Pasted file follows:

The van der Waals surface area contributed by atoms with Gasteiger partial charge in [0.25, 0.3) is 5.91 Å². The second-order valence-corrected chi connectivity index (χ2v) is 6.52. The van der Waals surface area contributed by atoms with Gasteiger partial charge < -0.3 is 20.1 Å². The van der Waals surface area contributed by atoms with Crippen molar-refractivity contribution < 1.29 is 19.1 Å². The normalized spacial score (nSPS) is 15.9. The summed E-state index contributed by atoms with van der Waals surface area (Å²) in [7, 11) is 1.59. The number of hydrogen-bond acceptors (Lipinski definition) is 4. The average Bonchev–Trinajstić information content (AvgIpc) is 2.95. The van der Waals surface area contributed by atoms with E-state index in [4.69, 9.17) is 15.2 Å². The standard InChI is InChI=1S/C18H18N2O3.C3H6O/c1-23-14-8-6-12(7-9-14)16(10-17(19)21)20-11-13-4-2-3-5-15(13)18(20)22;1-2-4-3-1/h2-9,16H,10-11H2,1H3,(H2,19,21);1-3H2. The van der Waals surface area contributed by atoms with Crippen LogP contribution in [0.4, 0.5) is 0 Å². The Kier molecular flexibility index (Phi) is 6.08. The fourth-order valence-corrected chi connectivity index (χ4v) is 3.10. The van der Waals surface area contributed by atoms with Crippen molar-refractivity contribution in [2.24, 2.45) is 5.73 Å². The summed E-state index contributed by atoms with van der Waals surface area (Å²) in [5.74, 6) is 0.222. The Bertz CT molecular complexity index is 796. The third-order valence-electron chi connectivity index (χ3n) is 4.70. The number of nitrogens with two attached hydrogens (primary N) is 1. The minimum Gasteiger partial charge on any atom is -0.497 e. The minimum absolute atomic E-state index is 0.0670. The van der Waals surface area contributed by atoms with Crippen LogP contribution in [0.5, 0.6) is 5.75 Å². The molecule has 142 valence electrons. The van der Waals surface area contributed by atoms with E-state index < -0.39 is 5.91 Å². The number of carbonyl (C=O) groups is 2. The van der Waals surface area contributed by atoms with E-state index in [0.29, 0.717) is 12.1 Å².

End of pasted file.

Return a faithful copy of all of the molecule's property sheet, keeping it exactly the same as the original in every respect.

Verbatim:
The van der Waals surface area contributed by atoms with Gasteiger partial charge in [0.25, 0.3) is 5.91 Å². The second-order valence-corrected chi connectivity index (χ2v) is 6.52. The van der Waals surface area contributed by atoms with Gasteiger partial charge < -0.3 is 20.1 Å². The van der Waals surface area contributed by atoms with Crippen molar-refractivity contribution < 1.29 is 19.1 Å². The normalized spacial score (nSPS) is 15.9. The summed E-state index contributed by atoms with van der Waals surface area (Å²) in [7, 11) is 1.59. The number of hydrogen-bond acceptors (Lipinski definition) is 4. The average Bonchev–Trinajstić information content (AvgIpc) is 2.95. The van der Waals surface area contributed by atoms with E-state index in [4.69, 9.17) is 15.2 Å². The standard InChI is InChI=1S/C18H18N2O3.C3H6O/c1-23-14-8-6-12(7-9-14)16(10-17(19)21)20-11-13-4-2-3-5-15(13)18(20)22;1-2-4-3-1/h2-9,16H,10-11H2,1H3,(H2,19,21);1-3H2. The van der Waals surface area contributed by atoms with Crippen LogP contribution in [0.4, 0.5) is 0 Å². The Kier molecular flexibility index (Phi) is 6.08. The fourth-order valence-corrected chi connectivity index (χ4v) is 3.10. The van der Waals surface area contributed by atoms with Crippen molar-refractivity contribution in [2.24, 2.45) is 5.73 Å². The summed E-state index contributed by atoms with van der Waals surface area (Å²) in [5.74, 6) is 0.222. The Bertz CT molecular complexity index is 796. The third-order valence-electron chi connectivity index (χ3n) is 4.70. The number of nitrogens with two attached hydrogens (primary N) is 1. The minimum Gasteiger partial charge on any atom is -0.497 e. The minimum absolute atomic E-state index is 0.0670. The van der Waals surface area contributed by atoms with Crippen LogP contribution in [0.5, 0.6) is 5.75 Å². The molecule has 142 valence electrons. The van der Waals surface area contributed by atoms with E-state index < -0.39 is 5.91 Å². The number of carbonyl (C=O) groups is 2. The van der Waals surface area contributed by atoms with E-state index in [0.29, 0.717) is 12.1 Å².